ART is always inspired
The culture in a state of emergency : Art is struggling to survive - and we are hungry for inspiration
An exhibition - now that nobody can see it? Inspiration from another world that mirrors our own - now that we have completely different worries? A special edition for culture - now that it has to take a break. Yes, right now. Because Berlin needs culture like the air you breathe - as a supply of freshness for your own freedom.
And the city needs its artists, regardless of whether they play on a stage, sing on the street or paint on a canvas. They all now have a break in the pandemic and cannot show their art live and in person in front of an audience. They inspire us online - and they remind us how much that is missing: crying in the cinema, laughing in the theater, dancing in a concert, strolling through an exhibition. Travel in your head to another world to discover new sides of ourselves. Seeing yourself differently through others.
One who looks far beyond boundaries and limitations is the Japanese artist Yayoi Kusama. The 92-year-old is considered a pioneer of contemporary art, which is transforming the world and herself with her pictures and performances. A large retrospective has now opened in Berlin's Gropius Bau, tracing Kusama's development from early paintings and sculptures to immersive spaces of experience.
In times of the pandemic, the entire work can initially only be experienced digitally. We exhibit special works by the humorous feminist, ingenious self-marketer and global artist on Tagesspiegel.de and tell stories from inside the world, from which art is made and is constantly being made anew.
Culture as a whole is a risk in which nothing is certain about tomorrow. And this great Kusama show also came about with a daredevil. In months of correspondence between her studio in Japan, European curators and the Berlin hosts, the exhibition was designed and the opening prepared, then everything was postponed, readjusted and converted because of the pandemic. After more than a crippling year, however, art is all about survival. And for all people new moments of hope. This can give art. It can do that to us, that it should show us today.
The mind needs fresh material to dream
Yes, health is the most important thing. And that's why our lives need a distance from one another. But the soul needs closeness, looks for new acquaintances. And the mind needs fresh material to think about, to dream, to reassure itself. That is why it is so important that art and culture survive even in the pandemic. That self-employed singers and painters can do without their artistic income. That the trades in cinemas and theaters can also get by without their stages.
[Keep track of the corona development in your Berlin neighborhood. In our Tagesspiegel district newsletters we report on the crisis and the effects on your neighborhood. Free and compact: people.tagesspiegel.de.]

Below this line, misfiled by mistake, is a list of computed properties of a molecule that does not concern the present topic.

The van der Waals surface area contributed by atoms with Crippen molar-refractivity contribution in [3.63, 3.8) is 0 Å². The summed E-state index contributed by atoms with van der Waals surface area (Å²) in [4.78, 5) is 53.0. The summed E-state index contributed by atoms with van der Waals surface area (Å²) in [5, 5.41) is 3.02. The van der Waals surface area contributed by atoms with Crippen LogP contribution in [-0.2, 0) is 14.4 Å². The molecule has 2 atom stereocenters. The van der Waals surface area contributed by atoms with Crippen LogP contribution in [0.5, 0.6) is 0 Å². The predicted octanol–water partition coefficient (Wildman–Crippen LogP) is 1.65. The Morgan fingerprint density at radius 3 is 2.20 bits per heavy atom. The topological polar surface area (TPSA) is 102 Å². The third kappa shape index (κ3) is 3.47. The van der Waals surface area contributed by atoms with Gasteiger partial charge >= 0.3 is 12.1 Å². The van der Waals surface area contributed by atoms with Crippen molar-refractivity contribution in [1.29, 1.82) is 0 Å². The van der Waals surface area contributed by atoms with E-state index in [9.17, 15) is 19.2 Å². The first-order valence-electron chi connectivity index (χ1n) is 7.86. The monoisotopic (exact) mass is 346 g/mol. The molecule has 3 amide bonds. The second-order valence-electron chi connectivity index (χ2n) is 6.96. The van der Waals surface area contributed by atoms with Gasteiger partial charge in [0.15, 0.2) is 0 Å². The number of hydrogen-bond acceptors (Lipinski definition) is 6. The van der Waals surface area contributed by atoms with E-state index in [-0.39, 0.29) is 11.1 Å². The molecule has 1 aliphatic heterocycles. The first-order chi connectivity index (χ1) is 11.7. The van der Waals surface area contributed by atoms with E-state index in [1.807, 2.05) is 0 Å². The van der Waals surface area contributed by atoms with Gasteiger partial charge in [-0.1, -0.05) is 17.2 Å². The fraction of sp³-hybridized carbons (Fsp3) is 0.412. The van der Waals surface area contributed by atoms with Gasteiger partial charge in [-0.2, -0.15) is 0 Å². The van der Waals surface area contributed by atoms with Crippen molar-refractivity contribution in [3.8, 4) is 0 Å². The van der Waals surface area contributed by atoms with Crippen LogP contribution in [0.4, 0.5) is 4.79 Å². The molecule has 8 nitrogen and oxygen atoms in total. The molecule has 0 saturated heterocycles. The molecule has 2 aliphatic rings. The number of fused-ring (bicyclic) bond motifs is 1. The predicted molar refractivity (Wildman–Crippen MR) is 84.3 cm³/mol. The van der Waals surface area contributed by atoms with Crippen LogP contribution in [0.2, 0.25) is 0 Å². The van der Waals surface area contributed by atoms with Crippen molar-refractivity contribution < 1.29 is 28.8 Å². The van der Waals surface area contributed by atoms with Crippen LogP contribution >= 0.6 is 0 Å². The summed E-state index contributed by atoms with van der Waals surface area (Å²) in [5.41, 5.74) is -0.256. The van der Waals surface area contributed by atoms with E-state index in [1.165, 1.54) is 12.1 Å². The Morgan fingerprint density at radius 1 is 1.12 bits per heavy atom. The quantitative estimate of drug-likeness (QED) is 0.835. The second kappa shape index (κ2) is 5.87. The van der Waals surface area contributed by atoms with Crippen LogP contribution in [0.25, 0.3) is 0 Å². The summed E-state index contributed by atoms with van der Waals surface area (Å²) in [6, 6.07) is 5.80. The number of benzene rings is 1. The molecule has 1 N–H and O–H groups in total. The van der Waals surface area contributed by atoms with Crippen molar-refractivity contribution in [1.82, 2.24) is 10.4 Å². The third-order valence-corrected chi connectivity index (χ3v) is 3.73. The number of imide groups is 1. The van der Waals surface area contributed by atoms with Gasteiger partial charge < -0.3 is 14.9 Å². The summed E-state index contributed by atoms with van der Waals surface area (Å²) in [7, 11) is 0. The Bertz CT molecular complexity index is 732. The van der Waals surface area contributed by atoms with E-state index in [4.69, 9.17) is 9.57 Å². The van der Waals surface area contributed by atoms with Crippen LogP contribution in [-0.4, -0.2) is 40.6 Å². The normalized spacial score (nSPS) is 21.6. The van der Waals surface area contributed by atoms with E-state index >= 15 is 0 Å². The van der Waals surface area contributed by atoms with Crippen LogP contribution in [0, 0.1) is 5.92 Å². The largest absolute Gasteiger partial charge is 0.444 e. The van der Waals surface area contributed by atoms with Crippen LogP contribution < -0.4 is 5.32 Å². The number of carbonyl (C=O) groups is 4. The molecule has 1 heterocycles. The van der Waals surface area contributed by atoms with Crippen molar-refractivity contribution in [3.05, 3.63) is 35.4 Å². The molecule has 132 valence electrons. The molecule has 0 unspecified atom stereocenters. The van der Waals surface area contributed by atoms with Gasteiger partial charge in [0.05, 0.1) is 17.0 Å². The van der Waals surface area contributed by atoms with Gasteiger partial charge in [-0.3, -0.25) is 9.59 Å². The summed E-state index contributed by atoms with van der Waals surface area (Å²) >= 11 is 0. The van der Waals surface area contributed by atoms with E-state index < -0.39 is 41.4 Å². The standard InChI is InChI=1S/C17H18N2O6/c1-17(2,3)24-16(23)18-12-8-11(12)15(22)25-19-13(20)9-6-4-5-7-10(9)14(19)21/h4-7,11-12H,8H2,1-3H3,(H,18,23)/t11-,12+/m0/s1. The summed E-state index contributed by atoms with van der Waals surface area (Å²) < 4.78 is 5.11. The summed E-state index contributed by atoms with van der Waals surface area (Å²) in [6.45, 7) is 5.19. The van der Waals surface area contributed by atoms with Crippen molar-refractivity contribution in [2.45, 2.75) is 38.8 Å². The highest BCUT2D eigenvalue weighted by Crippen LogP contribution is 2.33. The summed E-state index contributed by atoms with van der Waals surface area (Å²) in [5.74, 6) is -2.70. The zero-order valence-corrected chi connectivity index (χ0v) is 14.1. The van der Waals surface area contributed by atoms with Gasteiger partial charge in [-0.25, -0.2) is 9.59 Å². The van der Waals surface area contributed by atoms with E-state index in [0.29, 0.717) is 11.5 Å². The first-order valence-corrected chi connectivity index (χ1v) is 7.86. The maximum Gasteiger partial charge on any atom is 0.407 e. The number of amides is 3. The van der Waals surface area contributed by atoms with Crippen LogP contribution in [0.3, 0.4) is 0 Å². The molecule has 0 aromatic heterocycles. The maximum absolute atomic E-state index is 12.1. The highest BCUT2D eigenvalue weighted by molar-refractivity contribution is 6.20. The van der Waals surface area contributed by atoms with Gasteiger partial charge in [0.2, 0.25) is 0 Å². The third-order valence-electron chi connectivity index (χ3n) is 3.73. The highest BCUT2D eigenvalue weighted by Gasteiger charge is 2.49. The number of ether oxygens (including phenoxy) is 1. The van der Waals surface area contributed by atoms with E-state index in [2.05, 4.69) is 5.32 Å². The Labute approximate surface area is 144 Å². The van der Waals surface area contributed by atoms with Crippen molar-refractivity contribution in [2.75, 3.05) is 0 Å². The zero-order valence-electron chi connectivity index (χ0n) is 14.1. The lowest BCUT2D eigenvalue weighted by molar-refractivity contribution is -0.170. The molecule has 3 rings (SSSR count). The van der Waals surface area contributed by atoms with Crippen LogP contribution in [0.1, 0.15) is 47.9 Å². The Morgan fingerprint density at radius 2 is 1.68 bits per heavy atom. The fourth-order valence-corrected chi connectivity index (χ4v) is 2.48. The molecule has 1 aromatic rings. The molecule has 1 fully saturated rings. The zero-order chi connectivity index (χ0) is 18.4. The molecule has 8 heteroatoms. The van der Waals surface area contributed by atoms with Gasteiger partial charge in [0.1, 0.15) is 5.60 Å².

Because all of these are people who make Berlin what it is - who are inspired by this city, fortunately never finished, built on sand and a pile of history, and from here they inspire the whole world. With the spirit that something new always arises from and on top of the old. If you allow it and have the courage to take risks.
Sure, the public is missing. Most of the summer festivals have already been canceled, and the Fete de la musique will once again only be streamed into spring and not performed on the street. The Berlinale, 14 months ago the last major event before the lockdown, is still worried and fighting for a few remaining performances in June in the open air.
Culture as a foil for a society in a state of emergency
But as long as not even students are taught outdoors, this longing will probably remain unfulfilled. Culture has to wait - and thus becomes a foil for a society in a persistent state of emergency. Just like the whole world waits and continues to turn (brutally pandemic). The freedom of art also stands for the fact that this life in abnormality does not gradually become normal. And it can point out ways to new, more sustainable normalities and an ever possible different life in this, our world.
What value do we attach to our life, how does it become worth living and how does it stay special? This question arises again with greater urgency for each and every one of us in the pandemic. Yayoi Kusama has found a universal answer to this simply difficult question: For her, every person is a point in the universe. That is why points run through her art, whether on her pictures, her clothes, in public spaces, everywhere.
Each point may be inconspicuous in the infinity that spans us, but each point has a value that makes everyone's life more worth living. Just as culture does with each and every one of its contributions. "I hope that the power of art can make the world a more peaceful place," is how Yayoi Kusama describes her life motto in her moving cinema biopic "Infinity". She vouches for it right into old age.
An exhibition that gives us inspiration from another world and gives us hope for our own worlds - yes, right now is the right time for it. Horizons are there to look over them from time to time. And discover new things behind it. For example something that you miss with pain and look forward to with all your heart: art and culture in the middle of Berlin.
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